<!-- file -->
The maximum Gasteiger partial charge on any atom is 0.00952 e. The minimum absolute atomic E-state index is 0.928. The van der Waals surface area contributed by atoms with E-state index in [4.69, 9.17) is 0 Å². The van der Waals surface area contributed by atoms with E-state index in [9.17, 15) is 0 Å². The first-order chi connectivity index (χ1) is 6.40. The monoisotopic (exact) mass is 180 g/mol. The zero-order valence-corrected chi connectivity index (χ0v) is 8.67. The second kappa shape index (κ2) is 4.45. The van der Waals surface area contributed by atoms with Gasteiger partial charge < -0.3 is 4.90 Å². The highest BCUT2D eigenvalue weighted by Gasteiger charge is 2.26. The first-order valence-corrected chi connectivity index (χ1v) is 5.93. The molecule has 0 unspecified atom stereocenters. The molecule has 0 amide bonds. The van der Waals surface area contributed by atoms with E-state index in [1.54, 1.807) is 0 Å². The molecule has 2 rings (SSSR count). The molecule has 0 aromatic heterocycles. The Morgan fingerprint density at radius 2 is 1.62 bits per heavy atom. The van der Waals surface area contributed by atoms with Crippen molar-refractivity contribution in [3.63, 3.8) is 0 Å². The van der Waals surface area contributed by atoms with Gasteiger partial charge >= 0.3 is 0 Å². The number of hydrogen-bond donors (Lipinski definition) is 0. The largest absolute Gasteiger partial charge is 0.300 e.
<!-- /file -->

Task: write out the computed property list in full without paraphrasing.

The maximum Gasteiger partial charge on any atom is 0.00952 e. The minimum absolute atomic E-state index is 0.928. The van der Waals surface area contributed by atoms with E-state index in [4.69, 9.17) is 0 Å². The van der Waals surface area contributed by atoms with E-state index in [9.17, 15) is 0 Å². The first-order chi connectivity index (χ1) is 6.40. The monoisotopic (exact) mass is 180 g/mol. The zero-order valence-corrected chi connectivity index (χ0v) is 8.67. The second kappa shape index (κ2) is 4.45. The van der Waals surface area contributed by atoms with Gasteiger partial charge < -0.3 is 4.90 Å². The highest BCUT2D eigenvalue weighted by Gasteiger charge is 2.26. The first-order valence-corrected chi connectivity index (χ1v) is 5.93. The molecule has 0 unspecified atom stereocenters. The molecule has 0 amide bonds. The van der Waals surface area contributed by atoms with E-state index in [1.54, 1.807) is 0 Å². The molecule has 2 rings (SSSR count). The molecule has 0 aromatic heterocycles. The Morgan fingerprint density at radius 2 is 1.62 bits per heavy atom. The van der Waals surface area contributed by atoms with Crippen molar-refractivity contribution in [3.63, 3.8) is 0 Å². The van der Waals surface area contributed by atoms with Gasteiger partial charge >= 0.3 is 0 Å². The number of hydrogen-bond donors (Lipinski definition) is 0. The largest absolute Gasteiger partial charge is 0.300 e.